The enchantment of the archaeological record

A case for flipping archaeological practice around from a crisis-led model to an enchantment-led model…

I have the great fortune of presenting tomorrow at the European Association of Archaeologists’ annual conference, hosted this year in sunny Barcelona. I’m in an incredible session called Human, Posthuman, Transhuman Digital Archaeologies, featuring some of my heroes and professional inspirations (Friday 7 Sept, 14:00 – 18:30, Room: UB220, Hashtag:#S363). You can read many of their full papers online on Colleen’s website.

As it’s the culmination of many years of my thinking, I’m not able to circulate my 8000-word paper (it will hopefully be published in full very shortly). However I have tried to distil the argument into a few slides, copied below. In distilling the argument down so much, I’ve had to make a lot of generalising statements (a few of the most blatant of which are highlighted via *an asterisk). I do not claim there are no exceptions, and I am certainly not the first to put forward aspects of this argument. What I am hoping to do, however, is draw everything together into a workable model of practice that is not grounded in the discipline’s normative crisis mode of operation. This is my first attempt at articulating an enchantment model for archaeology.

While there are literally hundreds of people who have worked with me to refine these ideas, I need to explicitly acknowledge Katrina Gargett, Sierra McKinney, Sophia Mirashrafi and Angeliki Tzouganatou, whose research endeavours are allowing us to test some of this model in practice. I am indebted to you all.

I hope to see everyone in Barcelona or otherwise discuss these issues in other venues!

Sara Perry @archaeologistsp #1

Sara Perry @archaeologistsp #2

Sara Perry @archaeologistsp #3

Sara Perry @archaeologistsp #4

Sara Perry @archaeologistsp #5

Sara Perry @archaeologistsp #6

Sara Perry @archaeologistsp #7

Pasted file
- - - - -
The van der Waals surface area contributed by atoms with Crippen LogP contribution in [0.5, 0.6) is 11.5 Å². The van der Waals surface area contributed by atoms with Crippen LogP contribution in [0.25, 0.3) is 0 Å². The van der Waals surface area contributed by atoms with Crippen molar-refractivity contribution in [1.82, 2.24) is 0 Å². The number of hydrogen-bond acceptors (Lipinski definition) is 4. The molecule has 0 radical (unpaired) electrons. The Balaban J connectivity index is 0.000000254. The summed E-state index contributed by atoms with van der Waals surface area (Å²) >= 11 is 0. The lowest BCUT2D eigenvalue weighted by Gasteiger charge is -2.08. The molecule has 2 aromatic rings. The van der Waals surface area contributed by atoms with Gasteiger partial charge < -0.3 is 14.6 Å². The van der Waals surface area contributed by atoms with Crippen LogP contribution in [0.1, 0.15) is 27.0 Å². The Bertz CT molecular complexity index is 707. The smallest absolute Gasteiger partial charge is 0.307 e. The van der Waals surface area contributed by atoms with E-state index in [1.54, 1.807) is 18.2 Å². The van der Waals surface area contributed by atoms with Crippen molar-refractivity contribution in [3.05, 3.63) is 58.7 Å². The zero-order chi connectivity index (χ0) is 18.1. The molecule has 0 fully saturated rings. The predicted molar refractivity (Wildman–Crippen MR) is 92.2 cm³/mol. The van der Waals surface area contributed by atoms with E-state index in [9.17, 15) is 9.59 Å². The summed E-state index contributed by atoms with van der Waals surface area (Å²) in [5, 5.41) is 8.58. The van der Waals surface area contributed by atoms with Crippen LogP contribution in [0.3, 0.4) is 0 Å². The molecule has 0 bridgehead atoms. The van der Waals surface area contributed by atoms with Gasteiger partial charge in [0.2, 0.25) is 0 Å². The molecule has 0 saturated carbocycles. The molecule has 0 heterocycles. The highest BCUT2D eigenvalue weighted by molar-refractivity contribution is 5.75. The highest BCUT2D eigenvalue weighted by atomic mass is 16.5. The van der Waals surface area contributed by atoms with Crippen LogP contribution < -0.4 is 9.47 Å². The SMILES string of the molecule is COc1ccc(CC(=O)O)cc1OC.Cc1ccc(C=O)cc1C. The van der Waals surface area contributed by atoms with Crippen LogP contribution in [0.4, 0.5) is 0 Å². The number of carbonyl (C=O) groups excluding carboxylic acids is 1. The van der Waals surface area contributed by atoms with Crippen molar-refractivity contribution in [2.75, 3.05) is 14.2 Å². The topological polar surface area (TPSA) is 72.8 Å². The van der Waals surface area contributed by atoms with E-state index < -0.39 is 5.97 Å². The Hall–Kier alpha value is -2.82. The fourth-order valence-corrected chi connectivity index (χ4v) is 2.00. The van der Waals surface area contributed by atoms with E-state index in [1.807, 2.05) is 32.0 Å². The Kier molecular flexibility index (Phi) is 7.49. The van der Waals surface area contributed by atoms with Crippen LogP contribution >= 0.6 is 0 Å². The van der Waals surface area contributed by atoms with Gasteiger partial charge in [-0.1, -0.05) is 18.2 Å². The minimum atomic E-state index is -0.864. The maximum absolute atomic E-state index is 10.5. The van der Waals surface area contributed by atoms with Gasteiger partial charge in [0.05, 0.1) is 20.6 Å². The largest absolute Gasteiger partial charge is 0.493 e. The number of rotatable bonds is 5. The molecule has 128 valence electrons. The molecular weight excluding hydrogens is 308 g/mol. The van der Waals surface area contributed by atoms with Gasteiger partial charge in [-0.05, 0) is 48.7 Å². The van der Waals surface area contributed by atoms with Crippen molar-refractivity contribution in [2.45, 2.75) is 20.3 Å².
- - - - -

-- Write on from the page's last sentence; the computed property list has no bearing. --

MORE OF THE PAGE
Sara Perry @archaeologistsp #8

What archaeologists do: The site report and what it means to excavate a hard drive

Colleen Morgan and I have posted our last Savage Minds blog on our archaeological media archaeology project. Please check it out – if for no other reason than to see Colleen’s Harris Matrix of a hard drive. For us this is just the first stage of a longer research endeavour, and I hope you’ll stay tuned to our progress on our own web profiles & related publications.

We’ve had a nice number of shares of our method (thank you so much!), and we’re very keen now for feedback: who else is doing such work? what other disciplines are engaging with related questions of potential relevance to us? what have we missed? what data would you like to see collected? what questions would you have asked of the hard drive? which other professionals outside of archaeology/anthropology might be keen to discuss refinement of this programme of investigation?

We’ve been so pleased with your support & interest, and we hope to keep up the conversation as we move on to the next phase of our investigations. Thank you!

MAD-P Harris Matrix
MAD-P Harris Matrix by Colleen Morgan

What archaeologists do: Research Design and the Media Archaeology Drive Project (MAD-P)

Colleen and I have just published the research design for our media archaeology project on Savage Minds. MAD-P – The Media Archaeology Drive Project – is indebted to our colleague Neil Gevaux, who has helped us to secure the materials at the core of our studies. Your comments on the design are so much appreciated, and stay tuned for our forthcoming posts on the recording, analysis and interpretation of our field site: a found hard drive. Read more here: http://savageminds.org/2014/09/22/media-archaeology-drive-project/

MAD-P documentation
MAD-P documentation (Photo by Colleen Morgan)